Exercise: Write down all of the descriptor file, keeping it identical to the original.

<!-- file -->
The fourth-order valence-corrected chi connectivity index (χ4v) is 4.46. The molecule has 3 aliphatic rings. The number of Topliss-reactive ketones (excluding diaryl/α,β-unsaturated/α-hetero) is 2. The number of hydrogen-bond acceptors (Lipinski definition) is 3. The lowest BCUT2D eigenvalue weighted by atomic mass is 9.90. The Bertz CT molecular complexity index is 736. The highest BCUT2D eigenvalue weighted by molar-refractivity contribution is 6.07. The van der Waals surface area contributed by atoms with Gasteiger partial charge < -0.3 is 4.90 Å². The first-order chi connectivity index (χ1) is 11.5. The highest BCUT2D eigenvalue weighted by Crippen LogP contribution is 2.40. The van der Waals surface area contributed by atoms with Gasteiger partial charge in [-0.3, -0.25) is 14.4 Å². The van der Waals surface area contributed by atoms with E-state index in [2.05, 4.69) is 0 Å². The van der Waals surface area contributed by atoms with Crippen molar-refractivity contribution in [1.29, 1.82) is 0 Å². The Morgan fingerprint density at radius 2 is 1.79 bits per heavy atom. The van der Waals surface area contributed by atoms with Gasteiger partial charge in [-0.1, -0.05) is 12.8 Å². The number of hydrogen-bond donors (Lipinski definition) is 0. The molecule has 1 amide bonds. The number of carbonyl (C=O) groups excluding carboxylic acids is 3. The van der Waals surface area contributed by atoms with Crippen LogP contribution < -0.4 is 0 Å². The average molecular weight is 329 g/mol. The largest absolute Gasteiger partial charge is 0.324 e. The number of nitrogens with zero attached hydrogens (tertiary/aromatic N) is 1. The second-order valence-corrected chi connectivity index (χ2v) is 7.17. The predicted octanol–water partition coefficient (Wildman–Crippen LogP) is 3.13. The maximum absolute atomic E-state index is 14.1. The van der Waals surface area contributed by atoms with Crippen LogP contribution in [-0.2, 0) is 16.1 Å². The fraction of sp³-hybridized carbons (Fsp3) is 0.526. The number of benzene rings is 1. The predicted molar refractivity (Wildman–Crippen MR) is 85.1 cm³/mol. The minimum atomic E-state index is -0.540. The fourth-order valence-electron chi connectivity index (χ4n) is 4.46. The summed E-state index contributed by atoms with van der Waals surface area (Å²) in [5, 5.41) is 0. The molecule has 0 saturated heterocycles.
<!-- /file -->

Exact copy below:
The fourth-order valence-corrected chi connectivity index (χ4v) is 4.46. The molecule has 3 aliphatic rings. The number of Topliss-reactive ketones (excluding diaryl/α,β-unsaturated/α-hetero) is 2. The number of hydrogen-bond acceptors (Lipinski definition) is 3. The lowest BCUT2D eigenvalue weighted by atomic mass is 9.90. The Bertz CT molecular complexity index is 736. The highest BCUT2D eigenvalue weighted by molar-refractivity contribution is 6.07. The van der Waals surface area contributed by atoms with Gasteiger partial charge < -0.3 is 4.90 Å². The first-order chi connectivity index (χ1) is 11.5. The highest BCUT2D eigenvalue weighted by Crippen LogP contribution is 2.40. The van der Waals surface area contributed by atoms with Gasteiger partial charge in [-0.3, -0.25) is 14.4 Å². The van der Waals surface area contributed by atoms with E-state index in [2.05, 4.69) is 0 Å². The van der Waals surface area contributed by atoms with Crippen molar-refractivity contribution in [1.29, 1.82) is 0 Å². The Morgan fingerprint density at radius 2 is 1.79 bits per heavy atom. The van der Waals surface area contributed by atoms with Gasteiger partial charge in [-0.1, -0.05) is 12.8 Å². The number of hydrogen-bond donors (Lipinski definition) is 0. The molecule has 1 amide bonds. The number of carbonyl (C=O) groups excluding carboxylic acids is 3. The van der Waals surface area contributed by atoms with Crippen LogP contribution < -0.4 is 0 Å². The average molecular weight is 329 g/mol. The largest absolute Gasteiger partial charge is 0.324 e. The number of nitrogens with zero attached hydrogens (tertiary/aromatic N) is 1. The second-order valence-corrected chi connectivity index (χ2v) is 7.17. The predicted octanol–water partition coefficient (Wildman–Crippen LogP) is 3.13. The maximum absolute atomic E-state index is 14.1. The van der Waals surface area contributed by atoms with Crippen LogP contribution in [-0.2, 0) is 16.1 Å². The fraction of sp³-hybridized carbons (Fsp3) is 0.526. The number of benzene rings is 1. The predicted molar refractivity (Wildman–Crippen MR) is 85.1 cm³/mol. The minimum atomic E-state index is -0.540. The fourth-order valence-electron chi connectivity index (χ4n) is 4.46. The summed E-state index contributed by atoms with van der Waals surface area (Å²) in [5, 5.41) is 0. The molecule has 0 saturated heterocycles.